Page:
Edwards includes a picture, taken circa 1904, of a man smiling not just unmistakably but hugely. He does so as he prepares to dig into a bowl of rice, that being an important part of the cuisine of China, where Asian-language scholar Berthold Laufer took an expedition to capture the everyday life of the Chinese people on film. "His rice-loving subject may have been willing to grin because he was from a different culture with its own sensibility concerning photography and public behavior," Edwards writes. Whatever the reasons for the smile on that Chinese face or the lack of one on all those Victorians and Edwardians, we must prepare ourselves to answer an even more difficult question from posterity: one about why, exactly, we're doing what we're doing in the billions of photos we now take of ourselves every day.

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Based in Seoul, Colin Marshall writes and broadcasts on cities, language, and culture. His projects include the book The Stateless City: a Walk through 21st-Century Los Angeles and the video series The City in Cinema. Follow him on Twitter at @colinmarshall or on Facebook.

Beautiful Hand-Colored Japanese Flowers Created by the Pioneering Photographer Ogawa Kazumasa (1896)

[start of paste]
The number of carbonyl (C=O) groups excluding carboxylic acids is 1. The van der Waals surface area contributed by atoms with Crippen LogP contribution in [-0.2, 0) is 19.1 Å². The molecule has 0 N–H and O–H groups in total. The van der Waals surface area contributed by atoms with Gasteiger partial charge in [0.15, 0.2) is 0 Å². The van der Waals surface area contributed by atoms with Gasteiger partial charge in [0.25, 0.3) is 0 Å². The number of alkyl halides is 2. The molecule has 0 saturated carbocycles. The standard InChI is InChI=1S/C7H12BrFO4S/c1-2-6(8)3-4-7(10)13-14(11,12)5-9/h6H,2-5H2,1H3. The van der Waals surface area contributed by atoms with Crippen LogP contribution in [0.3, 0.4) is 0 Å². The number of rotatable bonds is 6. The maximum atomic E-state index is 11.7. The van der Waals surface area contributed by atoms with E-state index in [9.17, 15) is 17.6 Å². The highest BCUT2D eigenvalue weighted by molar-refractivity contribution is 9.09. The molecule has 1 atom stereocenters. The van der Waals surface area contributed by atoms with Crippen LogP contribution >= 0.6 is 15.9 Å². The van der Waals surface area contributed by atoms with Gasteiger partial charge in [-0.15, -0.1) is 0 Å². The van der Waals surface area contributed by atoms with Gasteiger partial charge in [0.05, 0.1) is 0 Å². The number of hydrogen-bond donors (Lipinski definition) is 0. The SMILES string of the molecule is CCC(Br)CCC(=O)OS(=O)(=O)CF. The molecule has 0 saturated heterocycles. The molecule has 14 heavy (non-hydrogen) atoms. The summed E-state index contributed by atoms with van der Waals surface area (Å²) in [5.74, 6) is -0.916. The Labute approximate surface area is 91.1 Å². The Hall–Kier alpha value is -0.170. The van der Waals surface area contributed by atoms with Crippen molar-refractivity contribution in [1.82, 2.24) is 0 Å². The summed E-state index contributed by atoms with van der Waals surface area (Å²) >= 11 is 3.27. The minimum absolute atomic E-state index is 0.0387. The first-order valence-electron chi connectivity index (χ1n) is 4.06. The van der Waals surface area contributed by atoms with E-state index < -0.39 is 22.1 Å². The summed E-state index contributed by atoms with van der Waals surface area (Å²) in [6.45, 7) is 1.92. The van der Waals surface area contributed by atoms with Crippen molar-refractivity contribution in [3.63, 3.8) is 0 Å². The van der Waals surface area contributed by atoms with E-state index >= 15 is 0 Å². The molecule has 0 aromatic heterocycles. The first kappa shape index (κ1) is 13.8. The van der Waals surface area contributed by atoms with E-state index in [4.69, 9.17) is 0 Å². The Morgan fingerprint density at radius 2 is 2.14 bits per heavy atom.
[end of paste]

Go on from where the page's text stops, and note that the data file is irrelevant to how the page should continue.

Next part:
Ogawa Kazumasa lived from the 1860s to almost the 1930s, surely one of the most fascinating 70-year stretches in Japanese history. Ogawa's homeland "opened" to the world when he was a boy, and for the rest of his life he bore witness to the sometimes beautiful, sometimes strange, sometimes exhilarating results of a once-isolated culture assimilating seemingly everything foreign — art, technology, customs — all at once. Naturally he picked up a camera to document it all, and history now remembers him as a pioneer of his art.

At the Getty's web site you can see a few examples of the sort of pictures Ogawa took of Japanese life in the mid-1890s. During that same period he published Some Japanese Flowers, a book containing his pictures of just that.

The following year, Ogawa's hand-colored photographs of Japanese flowers also appeared in the American books Japan, Described and Illustrated by the Japanese, edited by the renowned Anglo-Irish expatriate Japanese culture scholar Francis Brinkley and published in Boston, the city where Ogawa had spent a couple of years studying portrait photography and processing.